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to break the ranks of the enemy on their flanks and rear. The grand battalion of the French was on foot,—which being observed by the duke of Bedford, he ordered his army to be formed in the same manner, without any vanguard, and not having any party on horseback. The archers were posted in front, each having a sharp-pointed stake stuck in the ground before him; and the stoutest of these men were placed at the two ends of the battalion, by way of wings. Behind the men-at-arms were the pages, the horses, and such as were unfit for the combat. The archers tied the horses together by their collar pieces and tails, that the enemy might not surprise and carry them off. The duke of Bedford ordered two thousand archers to guard them and the baggage.
Very many new knights were now created on both sides; and when all was ready, these two powerful armies met in battle, about three o'clock in the afternoon, on the 16th day of August. The English, as usual, set up a grand shout as they advanced, which alarmed the French much; and the conflict raged with the utmost violence for three quarters of an hour; and it was not in the memory of man that such armies had been so long and warmly engaged without victory declaring for either of them. That division of the French which had been ordered to remain mounted to attack the rear of the English, while the combat was going on, came to the horses and baggage of the enemy, but could make no impression from the resistance of the guard of archers: they however seized some of the cavalry and baggage, with which they fled, leaving their army fighting on foot. The archers, then, finding themselves thus disembarrassed from the enemy, were fresh to join their companions in the front, which they did with loud shouts.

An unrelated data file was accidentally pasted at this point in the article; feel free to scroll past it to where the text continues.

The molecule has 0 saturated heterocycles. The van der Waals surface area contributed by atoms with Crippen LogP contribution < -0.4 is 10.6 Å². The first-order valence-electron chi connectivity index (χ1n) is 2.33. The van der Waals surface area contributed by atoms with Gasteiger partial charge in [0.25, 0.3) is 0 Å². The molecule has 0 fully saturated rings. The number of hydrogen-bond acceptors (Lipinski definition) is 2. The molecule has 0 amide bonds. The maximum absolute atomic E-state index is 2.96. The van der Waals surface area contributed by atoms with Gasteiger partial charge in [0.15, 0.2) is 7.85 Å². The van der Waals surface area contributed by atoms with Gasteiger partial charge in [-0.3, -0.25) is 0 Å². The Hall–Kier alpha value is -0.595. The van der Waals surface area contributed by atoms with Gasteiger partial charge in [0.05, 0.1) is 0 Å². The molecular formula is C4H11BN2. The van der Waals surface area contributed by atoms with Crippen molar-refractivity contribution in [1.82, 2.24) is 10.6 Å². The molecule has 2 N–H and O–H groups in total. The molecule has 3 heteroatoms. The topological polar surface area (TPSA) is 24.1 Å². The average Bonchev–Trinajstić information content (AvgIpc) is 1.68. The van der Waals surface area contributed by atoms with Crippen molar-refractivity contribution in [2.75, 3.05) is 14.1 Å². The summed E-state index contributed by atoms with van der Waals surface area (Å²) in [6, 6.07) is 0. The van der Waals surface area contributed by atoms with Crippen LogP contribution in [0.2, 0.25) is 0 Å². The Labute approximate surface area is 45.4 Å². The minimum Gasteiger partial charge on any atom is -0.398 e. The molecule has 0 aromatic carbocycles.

The French now began to fail; and the English, with great bravery, broke through their ranks in many places, and, taking advantage of their success, obtained the victory, but not without much effusion of blood on both sides; for it was afterward known by the kings-atarms, heralds, poursuivants, and from other persons worthy of belief, that there were slain of the French, and left on the field of battle, from four to five thousand, great part of whom were Scotsmen, and two hundred made prisoners.
On the part of the English sixteen hundred were killed, as well from England as from Normandy,—the principal persons of whom were two captains of the name of Dudley and Charleton. The following is a list of those of name who fell on the side of the French :— Jean count d'Aumale, the son of the count de Harcourt, the count de Tonnerre, the count de Ventadour, the earl of Douglas *, sir James Douglas his son, the earl of Buchan, at that time constable to king Charles, the earl of Murray, the lord de Graville the elder, the lord de Montenay, sir Anthony Beausault, Hugh de Beausault his brother, the lord de Belloyt and his brother, the lord de Mauny, the lord de Combrest, the lord de Fontenay, the lord de Bruneil, the lord de Tumblet, the lord de Poissy. From Dauphiny, the lord de Mathe, the lord de Rambelle. From Languedoc and Scotland, sir Walter Lindsay, sir Gilles deGamachesJ, Godfrey de Malestroit, James Douglas, sir Charles de Boin, sir John de Vretasse, sir Gilles Martel, the son of Harpedame, sir Brunet d'Auvergne, sir Raoul de la Treille, Guy de Fourchonivere, sir Pochart de Vienne, sir John de Murat, the lord de Vertois, sir Charles de Gerammes, Dragon de la Salle, the lord de Rambouillet, the bastard de Langlan, the viscount de Narbonne, whose body, when found on the field, was quartered, and hung on a gibbet, because he had been an accomplice in the murder of the late duke of Burgundy; the lord de Guictry§, sir Francis de Gangeaux, sir Robert de Laire, sir Louis de Teyr, the lord de Foregny, Moraut de la Mothe, sir Charles d'Anibal and his brother Robinet d'Anibal, Pierre de Courceilles, sir Aymery de Gresille, Andrew de Clermont, sir Tristan Coignon, Colinet de Vicomte, (.! uillaume Remon, sir Louis de Champagne, Peron de Lippes, sir Louis de Bracquemont, the lord de Thionville, the lord de Rochebaron, sir Philip de la Tour, and Anselin de la Tour.